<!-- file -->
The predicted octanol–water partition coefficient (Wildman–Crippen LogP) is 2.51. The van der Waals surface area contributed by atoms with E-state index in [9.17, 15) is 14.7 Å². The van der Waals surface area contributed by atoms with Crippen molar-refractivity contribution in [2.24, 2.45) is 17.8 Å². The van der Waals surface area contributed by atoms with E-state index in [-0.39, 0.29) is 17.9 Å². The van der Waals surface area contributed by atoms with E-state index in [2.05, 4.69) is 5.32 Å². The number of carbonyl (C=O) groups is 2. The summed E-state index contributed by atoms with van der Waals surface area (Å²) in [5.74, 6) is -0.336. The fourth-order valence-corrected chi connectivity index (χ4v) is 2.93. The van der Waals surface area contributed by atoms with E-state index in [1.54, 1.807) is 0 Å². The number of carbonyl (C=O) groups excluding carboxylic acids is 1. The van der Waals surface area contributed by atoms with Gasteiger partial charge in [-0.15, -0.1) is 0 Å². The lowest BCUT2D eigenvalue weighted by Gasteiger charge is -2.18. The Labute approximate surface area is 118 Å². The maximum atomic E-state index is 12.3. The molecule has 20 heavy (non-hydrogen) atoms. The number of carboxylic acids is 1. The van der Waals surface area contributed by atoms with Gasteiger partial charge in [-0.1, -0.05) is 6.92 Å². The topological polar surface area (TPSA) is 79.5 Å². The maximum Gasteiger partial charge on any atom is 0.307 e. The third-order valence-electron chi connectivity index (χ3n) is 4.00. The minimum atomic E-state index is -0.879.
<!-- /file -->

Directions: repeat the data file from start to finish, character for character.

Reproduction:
The predicted octanol–water partition coefficient (Wildman–Crippen LogP) is 2.51. The van der Waals surface area contributed by atoms with E-state index in [9.17, 15) is 14.7 Å². The van der Waals surface area contributed by atoms with Crippen molar-refractivity contribution in [2.24, 2.45) is 17.8 Å². The van der Waals surface area contributed by atoms with E-state index in [-0.39, 0.29) is 17.9 Å². The van der Waals surface area contributed by atoms with E-state index in [2.05, 4.69) is 5.32 Å². The number of carbonyl (C=O) groups is 2. The summed E-state index contributed by atoms with van der Waals surface area (Å²) in [5.74, 6) is -0.336. The fourth-order valence-corrected chi connectivity index (χ4v) is 2.93. The van der Waals surface area contributed by atoms with E-state index in [1.54, 1.807) is 0 Å². The number of carbonyl (C=O) groups excluding carboxylic acids is 1. The van der Waals surface area contributed by atoms with Gasteiger partial charge in [-0.15, -0.1) is 0 Å². The lowest BCUT2D eigenvalue weighted by Gasteiger charge is -2.18. The Labute approximate surface area is 118 Å². The maximum atomic E-state index is 12.3. The molecule has 20 heavy (non-hydrogen) atoms. The number of carboxylic acids is 1. The van der Waals surface area contributed by atoms with Gasteiger partial charge in [-0.1, -0.05) is 6.92 Å². The topological polar surface area (TPSA) is 79.5 Å². The maximum Gasteiger partial charge on any atom is 0.307 e. The third-order valence-electron chi connectivity index (χ3n) is 4.00. The minimum atomic E-state index is -0.879.